The news media's pissed off about the Great Iraqi Shoot of 2003, and they aren't pulling their punches anymore. This article lets 'em have it with both barrells. Since victory was declared, not a single accusation has panned out. There is no hard evidence that Iraq is trying to kickstart its nuclear weapons programme. Tales that Iraq was trying to purchase yellowcake uranium on the open market was a fabrication, was confirmed a fabrication, but was touted as the truth. No ongoing relationship between the Iraqi goverment and al-Qaeda has been found.. this isn't surprising, since the Iraqi government was a secular one, and al-Quada is a strongly religious (fanatical, even) group. Oil and water. The unmanned aircraft found in Iraq have a range of only 300 miles, nowhere near what would be necessary to attack the US. The misinformation is so widely spread in the US, people are taking it at face value and completely ignoring the fine-print clarifications that come out (see my rant a few weeks ago about this...)
A wise man once said this on the radio: "Gorbachev's Razor: Trust, but verify." Sound advice in an age where you can drown in information, accurate and not, if you're not careful.
Wow.. Strom Thurmond is dead at the age of 100. He'd been active in the government up until the end. Quite a run, I must admit.
There's an article at Securityfocus that is a primer on RFID technology, which is very interesting. It starts off with a brief history of the barcode and the reasons for its inception, and takes off from there. Of course it also touches on the loss of privacy that RFID tags could bring. One thing that I didn't know, RFID technology was invented in 1969; it's much older than it appears to be. They're purely passive devices, using the microwave energy emitted by a reader to transmit a unique ID code back to a reciever. Only some are powered by internal calls. They're already in use, which is something that I had suspected - EZpass and Exxon's Speedpass use RFID technology to function. Wal-Mart is planning on making widespread use of them, which is going to push RFID technology forward even faster (read the bits about Wal-Mart and barcodes, it's interseting). Read this one, it's a good article.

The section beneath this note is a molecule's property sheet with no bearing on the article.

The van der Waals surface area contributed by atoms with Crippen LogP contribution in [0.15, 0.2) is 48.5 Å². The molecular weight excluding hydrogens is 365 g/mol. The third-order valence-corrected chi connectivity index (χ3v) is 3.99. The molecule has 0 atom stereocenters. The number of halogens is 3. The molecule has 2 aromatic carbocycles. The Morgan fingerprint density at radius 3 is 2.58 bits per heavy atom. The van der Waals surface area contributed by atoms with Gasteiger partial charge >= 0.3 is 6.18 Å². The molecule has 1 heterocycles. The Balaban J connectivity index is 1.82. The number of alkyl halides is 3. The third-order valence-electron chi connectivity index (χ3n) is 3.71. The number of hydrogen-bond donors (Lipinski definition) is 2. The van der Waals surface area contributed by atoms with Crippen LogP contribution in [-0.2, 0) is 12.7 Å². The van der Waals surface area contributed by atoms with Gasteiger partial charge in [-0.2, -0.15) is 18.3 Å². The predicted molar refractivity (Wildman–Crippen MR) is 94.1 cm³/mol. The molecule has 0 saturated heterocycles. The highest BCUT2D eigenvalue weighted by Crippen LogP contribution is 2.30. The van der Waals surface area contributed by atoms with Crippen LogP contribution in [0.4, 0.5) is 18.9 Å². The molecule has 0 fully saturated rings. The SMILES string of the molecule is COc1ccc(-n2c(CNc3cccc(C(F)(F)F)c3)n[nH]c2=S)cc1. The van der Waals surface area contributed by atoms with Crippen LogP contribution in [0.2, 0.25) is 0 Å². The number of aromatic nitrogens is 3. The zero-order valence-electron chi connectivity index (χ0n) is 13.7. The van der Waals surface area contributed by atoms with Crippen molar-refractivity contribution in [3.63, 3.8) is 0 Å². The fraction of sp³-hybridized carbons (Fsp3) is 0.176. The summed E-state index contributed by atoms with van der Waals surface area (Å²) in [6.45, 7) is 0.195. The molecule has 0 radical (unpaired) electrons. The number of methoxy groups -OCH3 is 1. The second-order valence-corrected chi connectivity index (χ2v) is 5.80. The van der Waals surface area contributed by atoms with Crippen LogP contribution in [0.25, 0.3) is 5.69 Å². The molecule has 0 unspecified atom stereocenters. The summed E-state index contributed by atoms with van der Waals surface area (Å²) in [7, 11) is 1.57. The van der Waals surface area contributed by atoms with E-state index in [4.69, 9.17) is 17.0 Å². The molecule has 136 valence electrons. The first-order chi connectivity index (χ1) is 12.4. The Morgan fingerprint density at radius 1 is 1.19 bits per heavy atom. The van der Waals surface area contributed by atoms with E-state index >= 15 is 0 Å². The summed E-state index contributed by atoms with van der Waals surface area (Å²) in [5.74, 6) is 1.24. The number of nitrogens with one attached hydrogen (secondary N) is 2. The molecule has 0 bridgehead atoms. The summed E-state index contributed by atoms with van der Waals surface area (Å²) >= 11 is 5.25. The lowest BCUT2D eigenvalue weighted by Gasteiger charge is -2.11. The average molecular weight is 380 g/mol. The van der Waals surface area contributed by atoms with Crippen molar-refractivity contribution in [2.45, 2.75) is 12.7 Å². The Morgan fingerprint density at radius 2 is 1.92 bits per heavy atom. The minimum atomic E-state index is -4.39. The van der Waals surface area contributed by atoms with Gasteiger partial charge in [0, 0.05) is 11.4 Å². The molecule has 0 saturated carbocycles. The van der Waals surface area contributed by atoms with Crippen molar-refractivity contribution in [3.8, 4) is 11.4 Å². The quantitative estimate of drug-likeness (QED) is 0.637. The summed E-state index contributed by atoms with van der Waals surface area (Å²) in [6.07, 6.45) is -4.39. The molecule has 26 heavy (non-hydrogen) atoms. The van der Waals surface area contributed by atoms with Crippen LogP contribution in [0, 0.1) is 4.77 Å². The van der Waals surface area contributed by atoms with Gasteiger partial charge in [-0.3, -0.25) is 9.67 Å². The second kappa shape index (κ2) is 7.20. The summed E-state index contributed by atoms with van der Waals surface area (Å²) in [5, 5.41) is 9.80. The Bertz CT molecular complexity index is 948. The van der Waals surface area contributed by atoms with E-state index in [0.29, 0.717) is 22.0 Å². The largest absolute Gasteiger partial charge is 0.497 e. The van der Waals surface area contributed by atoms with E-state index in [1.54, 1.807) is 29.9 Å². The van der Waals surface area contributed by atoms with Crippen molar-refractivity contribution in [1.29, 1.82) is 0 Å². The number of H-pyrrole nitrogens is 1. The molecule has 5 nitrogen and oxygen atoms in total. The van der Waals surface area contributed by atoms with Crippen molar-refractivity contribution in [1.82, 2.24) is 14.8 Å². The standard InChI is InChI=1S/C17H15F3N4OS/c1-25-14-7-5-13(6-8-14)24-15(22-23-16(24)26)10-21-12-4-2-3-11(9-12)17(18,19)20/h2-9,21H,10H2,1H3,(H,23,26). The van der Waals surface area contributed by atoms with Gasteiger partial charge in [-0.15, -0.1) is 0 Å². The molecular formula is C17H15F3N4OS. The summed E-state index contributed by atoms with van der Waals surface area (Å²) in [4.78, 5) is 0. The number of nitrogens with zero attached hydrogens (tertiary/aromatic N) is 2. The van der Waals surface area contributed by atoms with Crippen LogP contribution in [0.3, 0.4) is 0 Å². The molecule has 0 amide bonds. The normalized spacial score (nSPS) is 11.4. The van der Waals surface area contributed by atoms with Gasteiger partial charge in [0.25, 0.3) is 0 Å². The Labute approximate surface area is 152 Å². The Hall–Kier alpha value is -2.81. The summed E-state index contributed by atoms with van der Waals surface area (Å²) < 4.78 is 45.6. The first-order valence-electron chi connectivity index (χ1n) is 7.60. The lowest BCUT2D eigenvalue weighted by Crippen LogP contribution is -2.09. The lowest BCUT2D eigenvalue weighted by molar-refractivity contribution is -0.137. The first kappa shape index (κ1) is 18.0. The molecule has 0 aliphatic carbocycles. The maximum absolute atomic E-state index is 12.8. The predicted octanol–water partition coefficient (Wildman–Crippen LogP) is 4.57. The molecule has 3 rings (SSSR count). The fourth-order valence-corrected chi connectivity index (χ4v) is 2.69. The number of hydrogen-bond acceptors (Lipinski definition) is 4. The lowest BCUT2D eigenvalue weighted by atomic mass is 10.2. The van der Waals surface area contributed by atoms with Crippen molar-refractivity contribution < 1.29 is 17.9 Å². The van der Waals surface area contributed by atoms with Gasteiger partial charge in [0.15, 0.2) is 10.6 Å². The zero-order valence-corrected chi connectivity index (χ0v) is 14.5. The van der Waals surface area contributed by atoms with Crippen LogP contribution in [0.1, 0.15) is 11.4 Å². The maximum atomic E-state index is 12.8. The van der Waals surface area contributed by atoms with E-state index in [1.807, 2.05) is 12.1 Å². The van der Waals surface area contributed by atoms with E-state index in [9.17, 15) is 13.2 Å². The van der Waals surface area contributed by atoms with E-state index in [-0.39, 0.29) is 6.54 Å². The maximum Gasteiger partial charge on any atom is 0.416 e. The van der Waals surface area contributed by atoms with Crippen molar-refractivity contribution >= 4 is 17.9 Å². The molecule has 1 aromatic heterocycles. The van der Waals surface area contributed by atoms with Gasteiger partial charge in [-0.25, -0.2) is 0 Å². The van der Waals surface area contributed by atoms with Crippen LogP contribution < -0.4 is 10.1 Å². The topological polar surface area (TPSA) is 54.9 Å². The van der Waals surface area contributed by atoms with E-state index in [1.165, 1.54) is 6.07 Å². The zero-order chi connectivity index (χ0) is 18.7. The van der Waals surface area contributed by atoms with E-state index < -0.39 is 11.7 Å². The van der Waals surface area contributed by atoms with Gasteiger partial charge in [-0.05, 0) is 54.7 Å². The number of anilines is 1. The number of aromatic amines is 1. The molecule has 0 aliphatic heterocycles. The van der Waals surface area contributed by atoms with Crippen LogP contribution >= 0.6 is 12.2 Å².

The National Do Not Call Registry is on line! Sign up today to get those bloody telemarketers off your back.
Okay.. I think this is going too far. The US Pentagon is in the process of creating a database to store unverified reports of anomalous activities within the United States of America. That's right, unverified. As is "might not be true" and "let's give someone a hard time". The project is known as the Talon system, and is meant to make it easier to share such information between agencies. The project was suggested in a memo written somewhen around 2 May 2003 by Paul Wolfowitz, Deputy Secretary of Defense, and directed the heads of military departments to begin producing such reports immediately. The last time something like this was tried was by Attorney General John Ashcroft (Operation TIPS) last year. The Talon memorandum is said to have been leaked from a DoD website by the site Kitetoa, which has an excellent viewers hall of fame list, incidentally. Ken McLellan, spokesman for the US DoD said that the document looks authentic but refused to discuss it. I really hope that this is jetwash, a hoax of some kind.. the trend toward the government to want to keep a close watch on what everyone does is frightening. I keep thinking of an old Japanese proverb: "The nail that sticks up gets hammered down."